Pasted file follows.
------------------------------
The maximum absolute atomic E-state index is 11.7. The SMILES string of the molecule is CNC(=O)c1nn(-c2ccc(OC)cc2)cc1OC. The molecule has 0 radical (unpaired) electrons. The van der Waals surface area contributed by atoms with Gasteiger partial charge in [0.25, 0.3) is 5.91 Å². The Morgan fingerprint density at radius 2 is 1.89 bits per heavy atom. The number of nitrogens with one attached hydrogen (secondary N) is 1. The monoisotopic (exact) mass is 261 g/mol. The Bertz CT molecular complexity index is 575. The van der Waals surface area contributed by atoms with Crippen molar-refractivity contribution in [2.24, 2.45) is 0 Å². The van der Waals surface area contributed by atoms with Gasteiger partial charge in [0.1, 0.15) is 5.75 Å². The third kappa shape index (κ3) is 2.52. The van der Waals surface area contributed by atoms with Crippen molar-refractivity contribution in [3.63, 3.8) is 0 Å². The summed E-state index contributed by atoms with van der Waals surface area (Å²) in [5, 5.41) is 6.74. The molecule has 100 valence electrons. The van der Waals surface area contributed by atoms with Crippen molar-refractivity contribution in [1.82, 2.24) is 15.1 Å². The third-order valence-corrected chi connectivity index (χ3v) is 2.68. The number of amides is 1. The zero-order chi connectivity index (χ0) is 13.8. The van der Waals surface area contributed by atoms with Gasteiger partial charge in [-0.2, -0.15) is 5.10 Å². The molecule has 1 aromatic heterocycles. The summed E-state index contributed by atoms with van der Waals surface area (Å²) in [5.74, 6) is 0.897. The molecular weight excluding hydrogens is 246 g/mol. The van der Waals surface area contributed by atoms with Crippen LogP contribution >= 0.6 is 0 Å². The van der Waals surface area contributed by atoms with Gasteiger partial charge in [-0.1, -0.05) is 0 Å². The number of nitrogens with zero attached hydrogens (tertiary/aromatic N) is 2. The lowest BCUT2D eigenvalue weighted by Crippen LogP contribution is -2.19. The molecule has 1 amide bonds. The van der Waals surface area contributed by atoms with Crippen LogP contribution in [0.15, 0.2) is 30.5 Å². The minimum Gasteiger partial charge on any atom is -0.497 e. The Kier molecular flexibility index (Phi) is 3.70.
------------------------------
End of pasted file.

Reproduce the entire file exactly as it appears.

The maximum absolute atomic E-state index is 11.7. The SMILES string of the molecule is CNC(=O)c1nn(-c2ccc(OC)cc2)cc1OC. The molecule has 0 radical (unpaired) electrons. The van der Waals surface area contributed by atoms with Gasteiger partial charge in [0.25, 0.3) is 5.91 Å². The Morgan fingerprint density at radius 2 is 1.89 bits per heavy atom. The number of nitrogens with one attached hydrogen (secondary N) is 1. The monoisotopic (exact) mass is 261 g/mol. The Bertz CT molecular complexity index is 575. The van der Waals surface area contributed by atoms with Crippen molar-refractivity contribution in [2.24, 2.45) is 0 Å². The van der Waals surface area contributed by atoms with Gasteiger partial charge in [0.1, 0.15) is 5.75 Å². The third kappa shape index (κ3) is 2.52. The van der Waals surface area contributed by atoms with Crippen molar-refractivity contribution in [3.63, 3.8) is 0 Å². The summed E-state index contributed by atoms with van der Waals surface area (Å²) in [5, 5.41) is 6.74. The molecule has 100 valence electrons. The van der Waals surface area contributed by atoms with Crippen molar-refractivity contribution in [1.82, 2.24) is 15.1 Å². The third-order valence-corrected chi connectivity index (χ3v) is 2.68. The number of amides is 1. The zero-order chi connectivity index (χ0) is 13.8. The van der Waals surface area contributed by atoms with Gasteiger partial charge in [-0.2, -0.15) is 5.10 Å². The molecule has 1 aromatic heterocycles. The summed E-state index contributed by atoms with van der Waals surface area (Å²) in [5.74, 6) is 0.897. The molecular weight excluding hydrogens is 246 g/mol. The van der Waals surface area contributed by atoms with Crippen LogP contribution >= 0.6 is 0 Å². The van der Waals surface area contributed by atoms with Gasteiger partial charge in [-0.1, -0.05) is 0 Å². The number of nitrogens with zero attached hydrogens (tertiary/aromatic N) is 2. The lowest BCUT2D eigenvalue weighted by Crippen LogP contribution is -2.19. The molecule has 1 amide bonds. The van der Waals surface area contributed by atoms with Crippen LogP contribution in [0.15, 0.2) is 30.5 Å². The minimum Gasteiger partial charge on any atom is -0.497 e. The Kier molecular flexibility index (Phi) is 3.70.